New York attorney general urges stronger safety warning on asthma drug Singulair

By Thomson Reuters Feb 23, 2024 | 4:27 PM

By Robin Respaut and Dan Levine

(Reuters) – The attorney general for one of the most populous U.S. states this week urged federal drug regulators to address safety risks associated with the widely used asthma and allergy medicine Singulair, saying current warnings on the drug’s packaging are insufficient, particularly for children.

In a letter dated on Wednesday, the New York state attorney general’s office urged the U.S. Food and Drug Administration to further investigate and warn consumers and healthcare providers about harmful neuropsychiatric side effects of Singulair, also known by its generic name montelukast.

The office told the FDA that the effects of Singulair on children are a “particularly urgent concern in light of the national youth mental health crisis plaguing our state.”

FDA spokesperson Chanapa Tantibanchachai on Friday said the agency would respond directly to Attorney General Letitia James. A spokesperson for Merck & Co spinoff Organon, which currently markets Singulair, did not immediately respond to a request for comment.

The letter cited a report from Reuters last year that found the FDA had received thousands of reports of patients, including many children, experiencing depression, suicidal thoughts and behaviors, or other psychiatric problems after taking Singulair or generic montelukast, since the drug was launched by Merck over 25 years ago.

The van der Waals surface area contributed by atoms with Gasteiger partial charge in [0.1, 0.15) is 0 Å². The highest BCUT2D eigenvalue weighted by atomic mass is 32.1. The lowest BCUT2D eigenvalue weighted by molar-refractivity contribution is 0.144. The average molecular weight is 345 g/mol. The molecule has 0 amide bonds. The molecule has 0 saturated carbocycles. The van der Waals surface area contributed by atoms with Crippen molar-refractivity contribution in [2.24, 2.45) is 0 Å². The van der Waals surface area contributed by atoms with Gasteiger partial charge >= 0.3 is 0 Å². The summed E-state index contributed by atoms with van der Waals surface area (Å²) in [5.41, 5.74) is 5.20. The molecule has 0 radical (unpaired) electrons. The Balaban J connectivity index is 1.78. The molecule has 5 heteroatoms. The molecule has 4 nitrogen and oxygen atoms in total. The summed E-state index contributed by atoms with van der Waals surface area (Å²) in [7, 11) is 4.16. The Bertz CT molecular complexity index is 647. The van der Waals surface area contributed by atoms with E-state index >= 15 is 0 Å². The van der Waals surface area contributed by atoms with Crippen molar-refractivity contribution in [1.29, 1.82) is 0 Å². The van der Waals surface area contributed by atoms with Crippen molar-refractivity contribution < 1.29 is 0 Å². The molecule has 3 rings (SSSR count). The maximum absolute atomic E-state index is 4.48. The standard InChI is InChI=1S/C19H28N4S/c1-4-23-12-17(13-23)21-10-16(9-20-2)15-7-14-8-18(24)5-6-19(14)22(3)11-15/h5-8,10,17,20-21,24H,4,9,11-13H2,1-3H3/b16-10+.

The Reuters report also detailed lawsuits alleging Merck knew from its early research that the drug could impact the brain and that it minimized the potential for psychiatric problems in statements to regulators.

In 2020, the FDA added its most serious warning, known as a “black box,” to the drug’s label, describing serious neuropsychiatric events reported by patients taking the medicine.

The AG’s office asserted that four years after the warning was added to the drug’s label, the prevalence of adverse mental health events, including suicide, continued to be widely reported disproportionately for pediatric patients, and that many healthcare professionals and patients are still unaware of the potential serious side effects.

The AG urged the FDA to investigate whether the risk of Singulair’s adverse side effects outweigh its benefits for pediatric patients, and to notify healthcare providers of the drug’s safety risks to minors. The AG’s office also suggested the FDA encourage providers to consider alternative FDA-approved medications for asthma and allergies in children and adolescents.

Singulair, one of the best-selling drugs in U.S. history, provided Merck with about $50 billion in revenue, company disclosures show. Millions of prescriptions of the drug have also been written for generic versions of Singulair.

(Reporting by Dan Levine and Robin Respaut; Editing by Bill Berkrot)